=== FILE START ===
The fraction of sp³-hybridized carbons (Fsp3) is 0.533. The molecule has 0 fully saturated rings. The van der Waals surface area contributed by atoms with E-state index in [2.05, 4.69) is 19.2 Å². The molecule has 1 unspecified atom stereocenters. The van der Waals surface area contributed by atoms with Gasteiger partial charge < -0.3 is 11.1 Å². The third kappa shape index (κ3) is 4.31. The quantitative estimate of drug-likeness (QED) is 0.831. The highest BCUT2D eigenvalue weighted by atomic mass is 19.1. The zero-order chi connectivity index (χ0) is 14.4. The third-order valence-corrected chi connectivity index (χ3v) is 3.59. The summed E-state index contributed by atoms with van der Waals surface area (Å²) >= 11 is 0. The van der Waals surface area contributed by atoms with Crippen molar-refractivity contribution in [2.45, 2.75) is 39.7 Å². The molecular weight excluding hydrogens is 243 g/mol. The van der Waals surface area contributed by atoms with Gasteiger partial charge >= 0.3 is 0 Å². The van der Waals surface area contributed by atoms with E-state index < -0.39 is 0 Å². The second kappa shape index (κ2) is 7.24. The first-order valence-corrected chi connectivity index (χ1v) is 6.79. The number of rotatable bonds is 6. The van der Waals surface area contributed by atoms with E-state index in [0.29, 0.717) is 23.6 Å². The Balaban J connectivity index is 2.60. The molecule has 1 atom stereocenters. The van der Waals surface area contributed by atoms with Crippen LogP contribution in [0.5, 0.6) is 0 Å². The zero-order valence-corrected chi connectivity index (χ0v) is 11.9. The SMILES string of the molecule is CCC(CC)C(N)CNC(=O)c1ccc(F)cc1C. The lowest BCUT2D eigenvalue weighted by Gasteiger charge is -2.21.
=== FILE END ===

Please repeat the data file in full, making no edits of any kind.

The fraction of sp³-hybridized carbons (Fsp3) is 0.533. The molecule has 0 fully saturated rings. The van der Waals surface area contributed by atoms with E-state index in [2.05, 4.69) is 19.2 Å². The molecule has 1 unspecified atom stereocenters. The van der Waals surface area contributed by atoms with Gasteiger partial charge < -0.3 is 11.1 Å². The third kappa shape index (κ3) is 4.31. The quantitative estimate of drug-likeness (QED) is 0.831. The highest BCUT2D eigenvalue weighted by atomic mass is 19.1. The zero-order chi connectivity index (χ0) is 14.4. The third-order valence-corrected chi connectivity index (χ3v) is 3.59. The summed E-state index contributed by atoms with van der Waals surface area (Å²) >= 11 is 0. The van der Waals surface area contributed by atoms with Crippen molar-refractivity contribution in [2.45, 2.75) is 39.7 Å². The molecular weight excluding hydrogens is 243 g/mol. The van der Waals surface area contributed by atoms with Gasteiger partial charge >= 0.3 is 0 Å². The van der Waals surface area contributed by atoms with E-state index < -0.39 is 0 Å². The second kappa shape index (κ2) is 7.24. The first-order valence-corrected chi connectivity index (χ1v) is 6.79. The number of rotatable bonds is 6. The van der Waals surface area contributed by atoms with E-state index in [0.29, 0.717) is 23.6 Å². The Balaban J connectivity index is 2.60. The molecule has 1 atom stereocenters. The van der Waals surface area contributed by atoms with Crippen LogP contribution in [0.5, 0.6) is 0 Å². The zero-order valence-corrected chi connectivity index (χ0v) is 11.9. The SMILES string of the molecule is CCC(CC)C(N)CNC(=O)c1ccc(F)cc1C. The lowest BCUT2D eigenvalue weighted by Gasteiger charge is -2.21.